John Augustus Roebling was a pioneer in American bridge building, not only for his designs, but for the materials and methods he used in their construction. His crowning achievement was New York's Brooklyn Bridge.
Roebling was born in Muhlhausen, Germany, the son of a tobacco shop owner. While visiting Bamberg, Bavaria, Roebling saw a suspension bridge for the firsttime, fell in love with it, and made a sketch of it. At that moment he decided on a career in bridge building.
Roebling studied engineering and philosophy at the Royal Polytechnic Institute in Berlin, Germany, and graduated in 1826. Four years later he emigrated tothe United States to take advantage of the great opportunities that awaitedengineers. Upon his arrival, Roebling bought a farm in Pennsylvania, where hewaited out the residency requirement for U.S. citizenship. A year after becoming a citizen in 1837, he went to work for the State of Pennsylvania as a canal engineer. It was obvious that Roebling had bridge building on his mind, for it was not long before he invested his earnings as a canal builder into the production of steel cable. Wire rope, or cable, was a recent invention, andRoebling apparently saw its potential as a bridge building material before anyone else. Roebling invented his own machinery to twist steel wire into cable. In 1841 he established a factory in Saxonburg, Pennsylvania, to mass-produce cable.
At first, his new product was used in the canal business for hoisting and pulling canal boats. Roebling employed it in bridges at the earliest opportunity, however, to replace the chains and rigid supporting rods then used. His first bridge project was a suspension bridge over the Monongahela River at Pittsburgh in 1846. He then opened a new cable factory in Trenton, New Jersey, andwent on to design and build suspension bridges at Niagara Falls (1854), overthe Allegheny River, at Pittsburgh (1860), and across the Ohio River at Cincinnati (1867).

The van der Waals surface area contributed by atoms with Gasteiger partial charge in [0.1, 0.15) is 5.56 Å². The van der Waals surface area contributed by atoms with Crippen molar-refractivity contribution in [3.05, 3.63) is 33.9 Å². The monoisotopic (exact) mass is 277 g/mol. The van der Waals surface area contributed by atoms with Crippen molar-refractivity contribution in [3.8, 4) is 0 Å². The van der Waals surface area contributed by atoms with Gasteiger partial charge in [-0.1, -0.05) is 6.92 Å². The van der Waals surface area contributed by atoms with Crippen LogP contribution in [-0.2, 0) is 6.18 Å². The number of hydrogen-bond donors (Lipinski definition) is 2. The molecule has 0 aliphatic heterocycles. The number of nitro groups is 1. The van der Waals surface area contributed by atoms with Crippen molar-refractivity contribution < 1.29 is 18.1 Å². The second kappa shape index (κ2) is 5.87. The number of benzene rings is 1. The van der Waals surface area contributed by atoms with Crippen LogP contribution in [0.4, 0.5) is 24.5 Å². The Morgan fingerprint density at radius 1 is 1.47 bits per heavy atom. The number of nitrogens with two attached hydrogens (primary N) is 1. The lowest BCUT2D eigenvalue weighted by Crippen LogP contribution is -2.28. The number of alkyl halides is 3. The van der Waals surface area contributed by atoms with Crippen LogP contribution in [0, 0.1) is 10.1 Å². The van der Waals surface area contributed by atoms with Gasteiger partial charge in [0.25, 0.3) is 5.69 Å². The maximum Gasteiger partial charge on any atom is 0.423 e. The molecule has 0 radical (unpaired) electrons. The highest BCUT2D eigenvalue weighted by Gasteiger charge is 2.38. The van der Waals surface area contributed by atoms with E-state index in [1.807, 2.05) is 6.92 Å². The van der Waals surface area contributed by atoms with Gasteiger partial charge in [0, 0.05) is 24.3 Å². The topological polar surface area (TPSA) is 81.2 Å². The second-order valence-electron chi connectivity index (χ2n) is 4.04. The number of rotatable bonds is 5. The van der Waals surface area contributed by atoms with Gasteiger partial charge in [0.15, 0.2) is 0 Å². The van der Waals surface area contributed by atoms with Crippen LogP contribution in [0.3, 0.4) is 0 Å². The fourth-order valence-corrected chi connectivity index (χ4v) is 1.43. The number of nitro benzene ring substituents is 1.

The Brooklyn Bridge design was originally submitted in 1857, but it was not approved until 1869. As with the Cincinnati bridge, the Civil War was at leastpartly to blame for its delay, but once approved, the work was immediately started. On June 28, 1869, Roebling was standing on a set of wood pilings at the edge of the East River taking observations for his new bridge. A boat moved against the pilings, crushing several of Roebling's toes. The injury itselfwas not life threatening, but tetanus set in, and the infection took Roebling's life on July 22nd. His son, Washington Augustus Roebling, took over the Brooklyn Bridge project and saw to its completion in 1883. The Brooklyn Bridgewas unique in that its steel cables supported a span of 1,595 feet (486.2 m)from its 274-foot (83.5 m) twin towers, allowing ships to pass freely underneath. Had it not been for Roebling's untimely death, his mark on American bridge architecture might well have been far greater than it was.
February 11, 2004: It was announced that Roebling will be inducted into the National Inventors Hall of Fame in recognition of his inventions related to the suspension bridge. He developed a machine to twist wires into cablesand saw the potential of using these cables as a bridge component. The induction ceremony will be held on May 1, 2004, in Akron, Ohio. Source: National Inventors Hall of Fame, www.invent.org, April 8, 2004.